No theatre has been booked, but late-winter, early-spring is the target time, confirmed librettist Nicholas van Hoogstraten. Casting is yet to be announced.
The show, with the campy full title of Johnny Guitar-The Lounge Western, features a book by van Hoogstraten, lyrics and music by Joel Higgins, and music by Martin Silvestri.
The 1954 film, directed in blinding Technicolor by Nicholas Ray ("Rebel Without a Cause"), featured Joan Crawford and Mercedes McCambridge in two notorious, over-the-top performances. Crawford is Vienna, the keeper of a saloon and gambling emporium on the edge of a frontier town. McCambridge is Emma Small, the shrill Puritanical leader of a gang of townies dead set on running Vienna and her pals out of town. Sterling Hayden is the title cowpoke, once Vienna's paramour, now her protector. The film featured Crawford at her most mannered and stands as one of the few westerns in which the men take a backseat to the female characters.
Bookwriter van Hoogstraten told Playbill On-Line the show is arch, but not camp. "You're gilding the lily if you make it camp." The songs, which include "Branded a Tramp," "Tell Me a Lie" and "Johnny Guitar," smack of the 1950s Hollywood western music sound of "Rawhide" and "Ghost Riders in the Sky."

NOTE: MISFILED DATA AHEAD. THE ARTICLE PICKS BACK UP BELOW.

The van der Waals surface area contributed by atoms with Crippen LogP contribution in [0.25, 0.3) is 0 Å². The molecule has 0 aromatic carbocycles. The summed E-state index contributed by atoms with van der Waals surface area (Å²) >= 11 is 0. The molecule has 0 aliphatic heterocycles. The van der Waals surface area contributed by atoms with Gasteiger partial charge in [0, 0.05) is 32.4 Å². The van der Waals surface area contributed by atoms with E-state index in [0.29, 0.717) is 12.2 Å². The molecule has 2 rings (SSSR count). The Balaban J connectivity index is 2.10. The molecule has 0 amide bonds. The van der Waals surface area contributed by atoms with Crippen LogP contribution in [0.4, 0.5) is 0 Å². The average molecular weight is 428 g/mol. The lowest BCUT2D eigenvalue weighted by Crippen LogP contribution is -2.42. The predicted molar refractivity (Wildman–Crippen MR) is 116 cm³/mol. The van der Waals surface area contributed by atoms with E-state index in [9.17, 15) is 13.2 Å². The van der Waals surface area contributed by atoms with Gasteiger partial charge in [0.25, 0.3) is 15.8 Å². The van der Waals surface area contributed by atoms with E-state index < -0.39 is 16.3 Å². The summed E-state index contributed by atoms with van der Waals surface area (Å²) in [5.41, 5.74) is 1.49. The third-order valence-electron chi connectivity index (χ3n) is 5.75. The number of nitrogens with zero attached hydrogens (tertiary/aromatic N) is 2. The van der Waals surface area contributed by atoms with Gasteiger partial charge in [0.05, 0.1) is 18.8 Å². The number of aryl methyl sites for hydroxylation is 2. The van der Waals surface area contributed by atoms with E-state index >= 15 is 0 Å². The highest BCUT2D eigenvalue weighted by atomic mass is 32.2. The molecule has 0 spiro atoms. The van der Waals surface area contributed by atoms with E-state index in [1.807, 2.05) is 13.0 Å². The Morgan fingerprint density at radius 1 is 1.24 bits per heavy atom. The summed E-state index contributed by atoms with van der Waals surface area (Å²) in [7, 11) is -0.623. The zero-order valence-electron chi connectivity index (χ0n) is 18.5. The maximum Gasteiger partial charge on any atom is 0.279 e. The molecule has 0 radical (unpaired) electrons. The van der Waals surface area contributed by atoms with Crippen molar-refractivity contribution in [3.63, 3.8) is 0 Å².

This is the first musical for van Hoogstraten, who wrote the theatre history book, "Lost Broadway Theatres." The creative team hopes for an Off-Broadway production sometime in the future. A November 2002 reading featured Michele Pawk as Vienna. Steve Blanchard was Johnny and Joanna Glushak was Emma. The company also included David Sinkus, Ed Sala, Carson Church, Kenny Brescia, Ray Kilday, Jim Mironchik and Jeff Potter.